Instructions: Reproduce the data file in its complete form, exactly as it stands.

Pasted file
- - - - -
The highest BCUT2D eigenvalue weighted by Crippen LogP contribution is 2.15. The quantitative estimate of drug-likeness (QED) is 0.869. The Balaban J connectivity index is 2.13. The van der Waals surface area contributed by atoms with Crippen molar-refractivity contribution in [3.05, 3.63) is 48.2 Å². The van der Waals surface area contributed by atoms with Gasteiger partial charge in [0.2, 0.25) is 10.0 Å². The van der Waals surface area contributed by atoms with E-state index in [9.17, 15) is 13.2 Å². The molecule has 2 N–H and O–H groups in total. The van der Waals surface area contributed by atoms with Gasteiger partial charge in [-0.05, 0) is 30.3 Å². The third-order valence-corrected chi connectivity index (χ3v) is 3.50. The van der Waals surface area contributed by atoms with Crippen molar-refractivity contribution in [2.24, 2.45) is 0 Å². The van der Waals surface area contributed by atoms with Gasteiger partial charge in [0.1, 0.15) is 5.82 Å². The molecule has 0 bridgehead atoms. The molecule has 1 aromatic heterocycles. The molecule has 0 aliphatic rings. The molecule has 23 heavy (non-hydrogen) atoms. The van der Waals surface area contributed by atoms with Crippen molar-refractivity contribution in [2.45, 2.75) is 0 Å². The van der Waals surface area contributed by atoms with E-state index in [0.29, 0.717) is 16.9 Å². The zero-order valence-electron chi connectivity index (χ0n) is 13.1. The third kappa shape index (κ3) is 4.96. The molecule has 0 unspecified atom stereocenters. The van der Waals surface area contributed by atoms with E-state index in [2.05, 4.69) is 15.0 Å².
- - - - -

The highest BCUT2D eigenvalue weighted by Crippen LogP contribution is 2.15. The quantitative estimate of drug-likeness (QED) is 0.869. The Balaban J connectivity index is 2.13. The van der Waals surface area contributed by atoms with Crippen molar-refractivity contribution in [3.05, 3.63) is 48.2 Å². The van der Waals surface area contributed by atoms with Gasteiger partial charge in [0.2, 0.25) is 10.0 Å². The van der Waals surface area contributed by atoms with E-state index in [9.17, 15) is 13.2 Å². The molecule has 2 N–H and O–H groups in total. The van der Waals surface area contributed by atoms with Gasteiger partial charge in [-0.05, 0) is 30.3 Å². The third-order valence-corrected chi connectivity index (χ3v) is 3.50. The van der Waals surface area contributed by atoms with Crippen molar-refractivity contribution in [2.24, 2.45) is 0 Å². The van der Waals surface area contributed by atoms with Gasteiger partial charge in [0.1, 0.15) is 5.82 Å². The molecule has 0 bridgehead atoms. The molecule has 1 aromatic heterocycles. The molecule has 0 aliphatic rings. The molecule has 23 heavy (non-hydrogen) atoms. The van der Waals surface area contributed by atoms with Crippen molar-refractivity contribution in [2.45, 2.75) is 0 Å². The van der Waals surface area contributed by atoms with E-state index in [0.29, 0.717) is 16.9 Å². The zero-order valence-electron chi connectivity index (χ0n) is 13.1. The third kappa shape index (κ3) is 4.96. The molecule has 0 unspecified atom stereocenters. The van der Waals surface area contributed by atoms with E-state index in [2.05, 4.69) is 15.0 Å².